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ORIGINAL ARTICLE  
Year : 2018  |  Volume : 10  |  Issue : 4  |  Page : 182-187
Prediction of cardiovascular disease risk using framingham and data on adverse effect of antiretroviral drugs risk equation in relation to lipodystrophy in HIV patients on highly active antiretroviral therapy


1 Department of Medicine, Dr. S. N. Medical College, Jodhpur, Rajasthan, India
2 Department of Medicine, AIIMS, Jodhpur, Rajasthan, India
3 Department of Medicine, SMS Medical College, Jaipur, Rajasthan, India
4 Department of Pediatrics, AIIMS, Jodhpur, Rajasthan, India

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Date of Web Publication29-Nov-2018
 

   Abstract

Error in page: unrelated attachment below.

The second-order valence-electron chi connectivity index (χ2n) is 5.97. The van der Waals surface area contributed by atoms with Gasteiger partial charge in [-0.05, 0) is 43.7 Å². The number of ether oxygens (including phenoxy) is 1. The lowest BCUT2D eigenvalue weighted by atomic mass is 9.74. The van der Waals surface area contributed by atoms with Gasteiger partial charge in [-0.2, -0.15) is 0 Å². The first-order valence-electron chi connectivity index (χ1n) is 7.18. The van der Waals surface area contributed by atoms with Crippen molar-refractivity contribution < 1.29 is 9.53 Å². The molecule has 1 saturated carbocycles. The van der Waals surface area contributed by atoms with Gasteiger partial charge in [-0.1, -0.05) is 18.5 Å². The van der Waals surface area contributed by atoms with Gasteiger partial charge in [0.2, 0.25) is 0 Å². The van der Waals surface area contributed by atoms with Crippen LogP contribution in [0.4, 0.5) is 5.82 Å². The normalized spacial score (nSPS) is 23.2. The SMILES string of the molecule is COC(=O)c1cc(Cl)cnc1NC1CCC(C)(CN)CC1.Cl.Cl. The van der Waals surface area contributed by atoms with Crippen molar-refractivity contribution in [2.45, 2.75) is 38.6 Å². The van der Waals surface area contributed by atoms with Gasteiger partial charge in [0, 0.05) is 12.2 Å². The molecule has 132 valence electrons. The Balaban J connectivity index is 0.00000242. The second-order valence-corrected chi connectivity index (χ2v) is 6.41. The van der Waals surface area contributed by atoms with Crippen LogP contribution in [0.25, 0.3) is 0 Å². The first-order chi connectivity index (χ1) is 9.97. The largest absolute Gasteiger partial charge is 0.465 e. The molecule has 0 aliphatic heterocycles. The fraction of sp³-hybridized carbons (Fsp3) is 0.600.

Background: In the era of high active antiretroviral therapy (HAART), with increasing survival of HIV patients, cardiovascular risk has emerged as a leading health issue. Aims: This study aims to predict the 10-year cardiovascular disease risk in HIV patients using the Framingham risk score and its modification for HIV-infected patients on HAART, that is, the data on adverse effect of antiretroviral drugs (DAD) prediction equation. Setting and Design: This is a case control study. Materials and Methods: The present study included 320 subjects (220 HIV infected cases and 100 age, sex and body mass index matched HIV noninfected healthy controls) and was conducted in a tertiary care centre in western Rajasthan. All the patients were subjected to a detailed clinical history, complete physical examination and evaluation of laboratory parameters. We calculated Framingham risk score and DAD prediction equation for these patients and compared these scores between patients on HAART with lipodystrophy, those without lipodystrophy, HAART naive and healthy controls. Statistical Analysis: Unpaired t-test was used and statistical analysis was performed using SPSS version 20. Results: In our study, 46.67% patients on HAART developed lipodystrophy, of which 17.72% had moderate-to-high risk of cardiovascular risk according to Framingham risk score, which is significantly higher than in patients without lipodystrophy and controls (3.3% and 6%, respectively). Similar high risk was also seen with DAD score. The various risk factors also showed a positive correlation with duration of HAART. Conclusion: Our study emphasizes the need for early recognition of cardiovascular risk in HIV-infected patients on HAART, especially in those with lipodystrophy and advocates effective use of risk calculators in these patients.